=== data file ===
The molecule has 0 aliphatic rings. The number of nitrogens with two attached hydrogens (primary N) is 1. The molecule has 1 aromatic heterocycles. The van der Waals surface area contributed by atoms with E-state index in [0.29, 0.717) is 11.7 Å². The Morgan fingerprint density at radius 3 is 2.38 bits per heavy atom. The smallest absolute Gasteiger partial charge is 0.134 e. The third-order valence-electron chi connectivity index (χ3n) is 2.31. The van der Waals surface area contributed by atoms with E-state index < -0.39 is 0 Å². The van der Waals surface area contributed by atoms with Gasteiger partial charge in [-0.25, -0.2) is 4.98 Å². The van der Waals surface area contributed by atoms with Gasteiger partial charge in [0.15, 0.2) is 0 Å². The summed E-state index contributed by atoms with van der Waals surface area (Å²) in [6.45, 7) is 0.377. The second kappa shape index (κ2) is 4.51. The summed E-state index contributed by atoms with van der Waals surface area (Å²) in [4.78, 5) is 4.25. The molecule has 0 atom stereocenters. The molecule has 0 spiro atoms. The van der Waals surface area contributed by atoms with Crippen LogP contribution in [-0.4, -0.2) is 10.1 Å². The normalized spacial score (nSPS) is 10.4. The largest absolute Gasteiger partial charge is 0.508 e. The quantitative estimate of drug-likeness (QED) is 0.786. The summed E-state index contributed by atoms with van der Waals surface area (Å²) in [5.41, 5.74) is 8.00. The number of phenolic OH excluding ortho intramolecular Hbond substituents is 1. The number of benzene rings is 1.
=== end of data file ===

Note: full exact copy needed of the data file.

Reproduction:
The molecule has 0 aliphatic rings. The number of nitrogens with two attached hydrogens (primary N) is 1. The molecule has 1 aromatic heterocycles. The van der Waals surface area contributed by atoms with E-state index in [0.29, 0.717) is 11.7 Å². The Morgan fingerprint density at radius 3 is 2.38 bits per heavy atom. The smallest absolute Gasteiger partial charge is 0.134 e. The third-order valence-electron chi connectivity index (χ3n) is 2.31. The van der Waals surface area contributed by atoms with E-state index < -0.39 is 0 Å². The van der Waals surface area contributed by atoms with Gasteiger partial charge in [-0.25, -0.2) is 4.98 Å². The van der Waals surface area contributed by atoms with Gasteiger partial charge in [0.15, 0.2) is 0 Å². The summed E-state index contributed by atoms with van der Waals surface area (Å²) in [6.45, 7) is 0.377. The second kappa shape index (κ2) is 4.51. The summed E-state index contributed by atoms with van der Waals surface area (Å²) in [4.78, 5) is 4.25. The molecule has 0 atom stereocenters. The molecule has 0 spiro atoms. The van der Waals surface area contributed by atoms with Crippen LogP contribution in [-0.4, -0.2) is 10.1 Å². The normalized spacial score (nSPS) is 10.4. The largest absolute Gasteiger partial charge is 0.508 e. The quantitative estimate of drug-likeness (QED) is 0.786. The summed E-state index contributed by atoms with van der Waals surface area (Å²) in [5.41, 5.74) is 8.00. The number of phenolic OH excluding ortho intramolecular Hbond substituents is 1. The number of benzene rings is 1.